Monday, April 27, 2009

Since I’m confined to a liquid diet for the immediate future, I figure when life hands you the proverbial citrus fruits you turn them into margaritas. Soups it is, then. 

Since it is now springtime in Austin, the sweet corn is starting to come in and the Gulf Shrimp is on sale, both glorious flavors that go together so well. To me, the important thing with this idea is to maintain the lightness and freshness of it while grabbing as much flavor as you can, too.  

Joe in the Minervois

I realize this may bear no resemblance to a classic bisque, but I care not. Although I do think it is important to learn to do things the "right" way, whether it be music or painting or cooking, before you start to experiment, I have made classic bisques, so those dues are paid. Serves 4 

Joe's Shrimp and Corn Bisque

1 lb shrimp, medium or small, peeled, with shells reserved. Heads-on adds flavor, if you can find them that way

4 ears fresh sweet corn, kernels cut from the cob and cobs scraped. Reserve kernels and juice. Reserve scraped cobs

4 cups seafood broth (see below)

1 cup heavy cream

4 T.  finely chopped shallot

*secret ingredient below


1 carrot, roughly chopped

1 celery stalk, roughly chopped

1 yellow onion, roughly chopped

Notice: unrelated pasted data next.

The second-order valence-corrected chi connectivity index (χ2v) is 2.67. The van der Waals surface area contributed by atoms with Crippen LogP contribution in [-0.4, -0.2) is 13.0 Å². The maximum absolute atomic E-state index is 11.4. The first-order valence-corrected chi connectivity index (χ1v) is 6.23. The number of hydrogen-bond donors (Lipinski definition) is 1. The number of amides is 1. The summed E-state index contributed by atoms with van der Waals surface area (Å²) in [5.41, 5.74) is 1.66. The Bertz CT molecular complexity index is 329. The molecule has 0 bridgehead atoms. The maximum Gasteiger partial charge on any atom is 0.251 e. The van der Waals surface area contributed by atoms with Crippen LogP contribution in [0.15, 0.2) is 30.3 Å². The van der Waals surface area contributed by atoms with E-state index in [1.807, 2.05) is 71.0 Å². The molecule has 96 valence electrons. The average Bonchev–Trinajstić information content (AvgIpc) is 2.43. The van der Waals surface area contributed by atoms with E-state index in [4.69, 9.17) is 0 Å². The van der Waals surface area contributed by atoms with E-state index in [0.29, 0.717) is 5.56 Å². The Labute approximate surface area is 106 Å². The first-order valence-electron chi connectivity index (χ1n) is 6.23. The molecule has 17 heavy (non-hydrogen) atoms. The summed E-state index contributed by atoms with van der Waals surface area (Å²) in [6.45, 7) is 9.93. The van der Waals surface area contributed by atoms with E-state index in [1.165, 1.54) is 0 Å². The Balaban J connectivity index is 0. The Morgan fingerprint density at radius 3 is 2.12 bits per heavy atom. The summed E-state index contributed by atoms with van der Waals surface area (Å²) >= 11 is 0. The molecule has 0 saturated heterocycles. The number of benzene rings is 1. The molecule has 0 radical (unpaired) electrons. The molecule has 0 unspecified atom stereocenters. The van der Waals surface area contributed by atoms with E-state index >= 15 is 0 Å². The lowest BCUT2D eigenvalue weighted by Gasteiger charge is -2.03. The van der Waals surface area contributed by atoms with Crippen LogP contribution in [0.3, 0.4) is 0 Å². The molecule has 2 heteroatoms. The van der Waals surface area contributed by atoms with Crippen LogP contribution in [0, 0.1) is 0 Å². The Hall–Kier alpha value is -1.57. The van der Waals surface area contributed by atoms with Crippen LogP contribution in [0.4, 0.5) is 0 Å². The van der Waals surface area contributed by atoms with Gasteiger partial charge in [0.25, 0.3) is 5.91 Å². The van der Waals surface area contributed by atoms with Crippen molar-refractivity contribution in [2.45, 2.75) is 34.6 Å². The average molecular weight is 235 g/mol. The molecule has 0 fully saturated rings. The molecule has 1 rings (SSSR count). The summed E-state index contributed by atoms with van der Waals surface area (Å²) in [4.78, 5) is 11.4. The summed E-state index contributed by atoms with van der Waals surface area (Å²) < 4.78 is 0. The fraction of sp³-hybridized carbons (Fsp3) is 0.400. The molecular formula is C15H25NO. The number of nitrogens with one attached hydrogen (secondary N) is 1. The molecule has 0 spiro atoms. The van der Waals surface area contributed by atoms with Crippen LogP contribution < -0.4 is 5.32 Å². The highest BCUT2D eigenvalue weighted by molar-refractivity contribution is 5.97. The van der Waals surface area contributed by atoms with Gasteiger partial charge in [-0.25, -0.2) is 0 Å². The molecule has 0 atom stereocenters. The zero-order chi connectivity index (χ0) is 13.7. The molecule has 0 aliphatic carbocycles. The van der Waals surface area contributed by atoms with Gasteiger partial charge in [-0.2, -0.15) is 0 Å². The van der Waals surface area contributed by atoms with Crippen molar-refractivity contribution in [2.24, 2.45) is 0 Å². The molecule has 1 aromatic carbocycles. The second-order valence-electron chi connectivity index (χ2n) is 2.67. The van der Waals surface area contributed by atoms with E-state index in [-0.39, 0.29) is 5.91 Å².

Bay leaf

Thyme- a teaspoon or so dried, a sprig fresh. Go easy. Or omit.

Reserved corn cobs

To make the broth, peel the shrimp and place peels into a pot with 5 cups of cold water. Add celery, carrot, onion, parsley, thyme, bay, corn cobs. Simmer for half an hour or so until the broth takes on some flavor. Taste it! No arbitrary time limit is a substitute for tasting. Strain and reduce to about four cups.

For the Bisque

Put the chopped shallot in a pot with a knob of butter and a splash of good olive oil. Sauté until shallots are softened, just a few minutes on medium heat. Do not brown. Add broth and corn kernels and juice scraped from cobs and simmer for 20 minutes. Add shrimp and simmer for 3 minutes. Add cream and bring to a simmer. Serve. You could sprinkle some finely chopped parsley over the top or a little pinch of smoked Spanish pimiento, or both, for color. 

*Secret Ingredient: If you wanted to get really racy you could sauté a few minced pieces of good fat pork in with the shallots, too, just for added funk. In the South, we would.